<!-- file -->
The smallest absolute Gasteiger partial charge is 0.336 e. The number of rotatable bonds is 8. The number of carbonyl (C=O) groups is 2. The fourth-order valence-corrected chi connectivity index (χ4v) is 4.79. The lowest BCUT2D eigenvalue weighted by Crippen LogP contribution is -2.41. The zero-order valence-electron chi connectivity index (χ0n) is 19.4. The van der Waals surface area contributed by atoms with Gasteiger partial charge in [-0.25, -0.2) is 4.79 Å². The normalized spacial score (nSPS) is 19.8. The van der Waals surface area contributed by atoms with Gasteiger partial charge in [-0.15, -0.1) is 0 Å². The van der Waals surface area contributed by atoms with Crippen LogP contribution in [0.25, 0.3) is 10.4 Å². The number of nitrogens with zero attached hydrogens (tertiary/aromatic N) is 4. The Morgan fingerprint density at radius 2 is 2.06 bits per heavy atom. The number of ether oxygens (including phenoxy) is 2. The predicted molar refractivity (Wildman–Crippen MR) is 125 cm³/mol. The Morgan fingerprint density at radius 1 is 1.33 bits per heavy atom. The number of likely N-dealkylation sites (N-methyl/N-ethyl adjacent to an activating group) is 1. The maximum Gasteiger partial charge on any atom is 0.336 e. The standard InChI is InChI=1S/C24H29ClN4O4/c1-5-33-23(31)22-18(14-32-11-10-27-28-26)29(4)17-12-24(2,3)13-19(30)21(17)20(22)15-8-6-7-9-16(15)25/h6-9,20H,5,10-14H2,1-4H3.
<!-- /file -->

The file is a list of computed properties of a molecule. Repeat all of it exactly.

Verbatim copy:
The smallest absolute Gasteiger partial charge is 0.336 e. The number of rotatable bonds is 8. The number of carbonyl (C=O) groups is 2. The fourth-order valence-corrected chi connectivity index (χ4v) is 4.79. The lowest BCUT2D eigenvalue weighted by Crippen LogP contribution is -2.41. The zero-order valence-electron chi connectivity index (χ0n) is 19.4. The van der Waals surface area contributed by atoms with Gasteiger partial charge in [-0.25, -0.2) is 4.79 Å². The normalized spacial score (nSPS) is 19.8. The van der Waals surface area contributed by atoms with Gasteiger partial charge in [-0.15, -0.1) is 0 Å². The van der Waals surface area contributed by atoms with Crippen LogP contribution in [0.25, 0.3) is 10.4 Å². The number of nitrogens with zero attached hydrogens (tertiary/aromatic N) is 4. The Morgan fingerprint density at radius 2 is 2.06 bits per heavy atom. The number of ether oxygens (including phenoxy) is 2. The predicted molar refractivity (Wildman–Crippen MR) is 125 cm³/mol. The Morgan fingerprint density at radius 1 is 1.33 bits per heavy atom. The number of likely N-dealkylation sites (N-methyl/N-ethyl adjacent to an activating group) is 1. The maximum Gasteiger partial charge on any atom is 0.336 e. The standard InChI is InChI=1S/C24H29ClN4O4/c1-5-33-23(31)22-18(14-32-11-10-27-28-26)29(4)17-12-24(2,3)13-19(30)21(17)20(22)15-8-6-7-9-16(15)25/h6-9,20H,5,10-14H2,1-4H3.